By: Anjana Puri
Starting your own business can be complicated. From deciding which corporate entity to use to structuring equity in the company, each decision needs to be well-thought-out in order to ensure the success and longevity of your business. If you choose to incorporate, you may wonder how to structure ownership of the company to promote long term growth.
Corporations have two subsets of shares: authorized shares and issued shares. The authorized shares are designated in the company’s Certificate of Incorporation, and are the number of shares the Board of Directors may issue without amending the Certificate of Incorporation. By contrast, issued shares are shares that have actually been sold and are outstanding.
Many founders have a natural inclination to issue the entire number of authorized shares amongst themselves. However, this can be problematic, especially if the company plans to use equity to bring in new investors. Authorizing additional shares is not a seamless process. To do so, the company must amend its Certification of Incorporation, which requires a vote of the stockholders. It also requires making a state filing and paying associated fees. Holding authorized but unissued shares in reserve may allow you to offer equity to future investors without amending the Certificate of Incorporation.
Additionally, if you are trying to attract top talent, it may also be wise to hold a certain amount of authorized (but unissued) shares in reserve to exclusively be used as part of an employee incentive plan. Companies will generally reserve 10-30% of authorized but unissued shares for this purpose. Note that the share reserve needs to be sufficient for the company’s hiring needs until the next time that the Certificate of Incorporation is amended.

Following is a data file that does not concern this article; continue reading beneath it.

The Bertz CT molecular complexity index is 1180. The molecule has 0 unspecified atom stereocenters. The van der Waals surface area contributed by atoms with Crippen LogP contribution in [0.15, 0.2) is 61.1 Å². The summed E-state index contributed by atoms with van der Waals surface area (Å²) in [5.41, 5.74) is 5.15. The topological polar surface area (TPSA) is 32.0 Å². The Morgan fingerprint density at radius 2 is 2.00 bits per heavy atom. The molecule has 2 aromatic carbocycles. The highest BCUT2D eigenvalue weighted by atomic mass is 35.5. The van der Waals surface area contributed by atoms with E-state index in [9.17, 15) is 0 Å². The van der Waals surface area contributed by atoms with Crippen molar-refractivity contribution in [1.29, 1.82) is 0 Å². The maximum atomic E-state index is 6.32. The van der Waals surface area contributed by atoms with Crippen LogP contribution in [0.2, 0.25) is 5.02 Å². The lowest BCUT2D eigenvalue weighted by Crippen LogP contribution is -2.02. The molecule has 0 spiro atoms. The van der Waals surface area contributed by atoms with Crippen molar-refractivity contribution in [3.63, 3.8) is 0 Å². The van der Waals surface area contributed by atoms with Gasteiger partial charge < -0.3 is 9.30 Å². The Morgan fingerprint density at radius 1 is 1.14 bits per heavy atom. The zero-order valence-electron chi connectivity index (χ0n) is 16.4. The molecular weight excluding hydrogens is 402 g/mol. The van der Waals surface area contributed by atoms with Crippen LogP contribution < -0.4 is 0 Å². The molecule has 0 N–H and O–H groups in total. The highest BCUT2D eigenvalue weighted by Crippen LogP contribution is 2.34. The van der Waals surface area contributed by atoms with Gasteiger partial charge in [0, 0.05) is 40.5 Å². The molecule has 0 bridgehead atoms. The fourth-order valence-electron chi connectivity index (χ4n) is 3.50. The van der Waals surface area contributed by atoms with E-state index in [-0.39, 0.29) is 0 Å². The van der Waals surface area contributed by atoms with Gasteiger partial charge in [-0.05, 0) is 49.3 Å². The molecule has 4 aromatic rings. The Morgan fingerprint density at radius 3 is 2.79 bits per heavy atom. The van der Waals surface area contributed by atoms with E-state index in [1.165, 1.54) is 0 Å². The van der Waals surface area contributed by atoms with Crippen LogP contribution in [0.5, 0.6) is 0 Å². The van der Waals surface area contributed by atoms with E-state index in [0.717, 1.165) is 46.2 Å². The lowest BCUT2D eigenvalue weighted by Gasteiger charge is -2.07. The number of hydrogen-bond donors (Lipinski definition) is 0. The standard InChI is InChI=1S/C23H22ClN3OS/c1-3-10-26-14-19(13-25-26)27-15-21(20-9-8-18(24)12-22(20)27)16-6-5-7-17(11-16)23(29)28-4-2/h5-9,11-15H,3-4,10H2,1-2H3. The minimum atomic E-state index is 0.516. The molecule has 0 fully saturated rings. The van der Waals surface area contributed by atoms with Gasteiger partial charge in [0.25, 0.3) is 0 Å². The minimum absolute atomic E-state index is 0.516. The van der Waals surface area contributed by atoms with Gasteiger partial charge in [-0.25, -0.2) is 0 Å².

Finally, it is important to remember that when authorizing and issuing shares, your company must comply with several corporate formalities. For example, to properly issue founder shares, the company may need to follow some of these procedures:
- obtaining Board authorization (either at a meeting or by written consent) for the issuance;
- executing a stock purchase agreement (preferably with vesting) documenting the sale and issuance of the shares;
- giving consideration in some form paid for the shares;
- if the company has certificated shares, preparing and signing stock certificates to evidence ownership of the shares (but kept in escrow by the company secretary, and not distributed to the stockholder, if the shares are subject to vesting);
- complying with both federal and a state securities exemption regulations (which sometimes require a filing); and
- if the shares being issued will vest in the future, filing a 83(b).
Carefully planning how to structure ownership in your business in a way that promotes long term growth can be very beneficial. You may want to consult with an experienced business attorney to help you determine the best method to issue equity given your corporation’s hiring and capitalization needs.